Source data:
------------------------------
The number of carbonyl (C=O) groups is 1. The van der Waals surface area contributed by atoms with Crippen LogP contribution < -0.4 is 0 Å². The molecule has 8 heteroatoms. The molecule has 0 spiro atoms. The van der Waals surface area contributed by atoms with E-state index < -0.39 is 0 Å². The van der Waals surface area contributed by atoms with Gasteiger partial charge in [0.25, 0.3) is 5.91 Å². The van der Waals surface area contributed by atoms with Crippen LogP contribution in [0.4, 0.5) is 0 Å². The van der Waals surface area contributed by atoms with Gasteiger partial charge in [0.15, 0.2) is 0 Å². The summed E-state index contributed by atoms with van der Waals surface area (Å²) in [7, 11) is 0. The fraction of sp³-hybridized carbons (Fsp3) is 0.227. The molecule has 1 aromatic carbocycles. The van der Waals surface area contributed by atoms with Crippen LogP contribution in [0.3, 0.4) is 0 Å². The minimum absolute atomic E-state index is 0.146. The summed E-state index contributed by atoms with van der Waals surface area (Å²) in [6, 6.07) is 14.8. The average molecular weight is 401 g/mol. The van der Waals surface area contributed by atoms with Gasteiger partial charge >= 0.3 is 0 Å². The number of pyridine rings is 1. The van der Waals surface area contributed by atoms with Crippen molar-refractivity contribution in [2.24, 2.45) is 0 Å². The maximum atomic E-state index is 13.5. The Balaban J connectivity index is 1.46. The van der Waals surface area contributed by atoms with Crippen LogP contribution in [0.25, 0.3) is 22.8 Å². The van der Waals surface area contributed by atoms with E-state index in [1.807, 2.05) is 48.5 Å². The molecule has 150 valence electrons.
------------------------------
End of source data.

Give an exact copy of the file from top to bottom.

The number of carbonyl (C=O) groups is 1. The van der Waals surface area contributed by atoms with Crippen LogP contribution < -0.4 is 0 Å². The molecule has 8 heteroatoms. The molecule has 0 spiro atoms. The van der Waals surface area contributed by atoms with E-state index < -0.39 is 0 Å². The van der Waals surface area contributed by atoms with Gasteiger partial charge in [0.25, 0.3) is 5.91 Å². The van der Waals surface area contributed by atoms with Crippen LogP contribution in [0.4, 0.5) is 0 Å². The van der Waals surface area contributed by atoms with Gasteiger partial charge in [0.15, 0.2) is 0 Å². The summed E-state index contributed by atoms with van der Waals surface area (Å²) in [7, 11) is 0. The fraction of sp³-hybridized carbons (Fsp3) is 0.227. The molecule has 1 aromatic carbocycles. The van der Waals surface area contributed by atoms with Crippen LogP contribution in [0.3, 0.4) is 0 Å². The minimum absolute atomic E-state index is 0.146. The summed E-state index contributed by atoms with van der Waals surface area (Å²) in [6, 6.07) is 14.8. The average molecular weight is 401 g/mol. The van der Waals surface area contributed by atoms with Gasteiger partial charge >= 0.3 is 0 Å². The number of pyridine rings is 1. The van der Waals surface area contributed by atoms with Crippen molar-refractivity contribution in [2.24, 2.45) is 0 Å². The maximum atomic E-state index is 13.5. The Balaban J connectivity index is 1.46. The van der Waals surface area contributed by atoms with Crippen LogP contribution in [0.25, 0.3) is 22.8 Å². The van der Waals surface area contributed by atoms with E-state index in [1.807, 2.05) is 48.5 Å². The molecule has 150 valence electrons.